Thursday, August 19, 2010

JOURNEY

I think today should hold a lot of House-Righting and Dish-Washing and Clothes-Folding, for I’ve sadly neglected all three this week. It’s a sort of jumbled chaos downstairs, with so many things out of place, and so I’m headed off to a big I-Tunes Fest of Sense and Sensibility to entertain as I work.

Perhaps when things are a bit more serene and livable, some time out in an arbor chair, with the overhanging limbs and the hot breeze giving the proper reverence and setting to Faulkner (he’s always a Summer read, I think. You get the tastes and the sweat and the sheer overlying weight of the weather to set the stage, as well as the theme), I may continue reading As I Lay Dying, swapping the genteel pomp of the Dashwoods, with their soft intrigues and loves lost and misunderstandings and honor-well-served, for the grim, homemade-coffin trek to bury Addie Bundren amongst her Own People.




And it's not a sad book, as you'd think---it's just a well-told journey, seen by six different sets of eyes. It’s tiny glimpses of each family member as they gather for their Mother’s last days, as they take her home to her family graveyard, told in small moments of their thoughts---tiny half-page blips, sometimes, like the eye of a camera panning a crowd and snapping this one and that for one brief glance.

I've known ALL these people, especially in my childhood, when the old times still lingered and the old ways were still the norm---the sitting-up-all-night, the wakes and the singing, the gathering of the men in the stomped-down yard, passing bottles and time with a quick wrist-swipe at both whilst the women tended to things in the house.

I can remember four all-night-sit-up-with-the-deads in the house of my childhood---the shining metal caskets were wheeled in through the front door, through the vestibule arch, and parked square-ways right in front of the big double-windows of the living room like a new piano. Quiet voices, bowls of potato salad set down on the kitchen counter by kind neighbors, the scent of bouquets of garden-cut blooms set head and foot of the casket, the pile of hats on the hall bench, as the men removed them to honor the house and the dead, passing by on the way to the kitchen for a cold drink. For the first time, I was allowed to click the lock on my bathroom door for my bedtime bath, and I wore the new nylon duster from two Christmases ago over my gown for the five steps to my room, where I closed myself in, listening late to the soft murmurs in the house.

Even the names in this book are notional and obscurely odd: Anse, the shirking, whining father and Cash who builds the coffin in full view and sound of his Mother’s bedroom window; Jewel-who’s-a-man and Dewey Dell the only daughter and Darl and small Vardaman, whose name is the only one I've ever heard as a person's name, and at least recognizable as a town in my state.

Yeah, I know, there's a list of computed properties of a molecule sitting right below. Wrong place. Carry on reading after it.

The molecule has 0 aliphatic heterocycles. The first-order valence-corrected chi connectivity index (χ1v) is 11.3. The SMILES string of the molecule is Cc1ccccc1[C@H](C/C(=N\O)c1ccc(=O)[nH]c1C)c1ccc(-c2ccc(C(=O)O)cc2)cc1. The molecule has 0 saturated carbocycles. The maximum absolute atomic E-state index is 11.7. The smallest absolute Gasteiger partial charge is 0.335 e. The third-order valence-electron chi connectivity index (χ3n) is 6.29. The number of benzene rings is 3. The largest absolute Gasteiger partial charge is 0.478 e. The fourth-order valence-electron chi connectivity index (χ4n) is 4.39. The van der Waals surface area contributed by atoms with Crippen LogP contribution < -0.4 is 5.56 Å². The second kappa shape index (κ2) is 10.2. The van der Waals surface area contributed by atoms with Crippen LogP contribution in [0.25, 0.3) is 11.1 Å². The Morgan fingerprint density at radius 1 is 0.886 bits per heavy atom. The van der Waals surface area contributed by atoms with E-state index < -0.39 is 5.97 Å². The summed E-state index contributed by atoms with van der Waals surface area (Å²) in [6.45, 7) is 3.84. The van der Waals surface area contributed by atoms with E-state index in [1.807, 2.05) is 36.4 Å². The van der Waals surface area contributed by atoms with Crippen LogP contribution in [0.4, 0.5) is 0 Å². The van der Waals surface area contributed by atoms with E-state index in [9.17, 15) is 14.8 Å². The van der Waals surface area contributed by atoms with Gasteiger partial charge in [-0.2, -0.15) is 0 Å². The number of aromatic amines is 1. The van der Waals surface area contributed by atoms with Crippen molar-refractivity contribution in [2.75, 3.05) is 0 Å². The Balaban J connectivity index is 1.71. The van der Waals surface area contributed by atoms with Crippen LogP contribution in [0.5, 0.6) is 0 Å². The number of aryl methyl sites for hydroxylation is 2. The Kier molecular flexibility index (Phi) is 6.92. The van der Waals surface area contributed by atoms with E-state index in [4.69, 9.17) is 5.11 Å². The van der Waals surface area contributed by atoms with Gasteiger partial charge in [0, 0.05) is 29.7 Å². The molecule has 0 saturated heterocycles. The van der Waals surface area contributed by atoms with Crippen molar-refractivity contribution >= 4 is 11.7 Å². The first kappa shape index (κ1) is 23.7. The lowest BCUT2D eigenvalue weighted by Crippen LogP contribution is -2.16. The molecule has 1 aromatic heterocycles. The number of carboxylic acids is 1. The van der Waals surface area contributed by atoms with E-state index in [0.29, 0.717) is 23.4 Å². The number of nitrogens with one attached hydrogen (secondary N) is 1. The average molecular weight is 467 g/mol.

They are of their age, of the wagon-and-horse, of the overalls-and-sweat and dipper-and-bucket age, pondering or mutely accepting or cursing the fate which set them in such a hard place, in such times.

And I’ll go out into the quiet breeze, sitting with a pitcher of well-iced tea, frivolously reading in the afternoon, but from a background of knowing these grim, enduring people, smelling the scents of their journey and their trials---remembering it, being FROM it, but not OF it. Not any more.

8 comments:

Maggie McArthur said...

Rachel, you go from strength to strength -- this post is so beautifully whittled, so evocative, so downright beautiful. The Dashwoods and I are dear friends but I admit that (cue gasps) I've never read a word of Faulkner. I see I have to set that right.

One of the many details I adored -- that you locked the bathroom door for the first time. I bet I'll find that WF hasn't a patch on you.

racheld said...

Oh, Maggie. I borrow your "I faint, I fail" when you say such beautiful things. I do think that of all the things folks have ever said about me, the word "whittled" has never come up. I tend to plaster, to trowel with a heavy hand,to clump on that frosting like a kindergartener's first cupcakes.

You are TOOOOO kind, and you know what your opinion means to me---beyond stars.

Thank you.

AND DO PLEASE START WITH THIS BOOK---some of the rest are like beer or olives---an acquired taste. This one is just little nips and sips, and settles you in easy for the long haul.

Kat said...

I sure do love your posts! It's always a treat to visit you sweet friend.

Hugs,
Kat

Keetha said...

I'm with Kat - always a treat!

Kim Shook said...

Rachel, you kill me daid, girl. Just when I think that I've settled in to know who you are and what you can accomplish and how I respond to what you write, you surprise and astonish and touch me. I've said thank you before for the gifts that you offer everyday and I wish that I could come up with something original, but I just find myself saying, again, THANK YOU!

racheld said...

Oh, Y'all!! What lovely things to say!! You three "K's" can be counted on to comment so sweetly every time.

And Kim---You're one of the people in my life who can strike me absolutely mute.

jane said...

I loved this. As I Lay Dying, brought to life again by your words as if I just read it yesterday instead of 40 years ago.

racheld said...

Jane!! You made it!! I'm glad you're there and settling in---we love that town.

Glad you found an interesting "share," for I'm still with the clan, hurrying them on (but I'd like to abandon Anse at the nearest deep gully).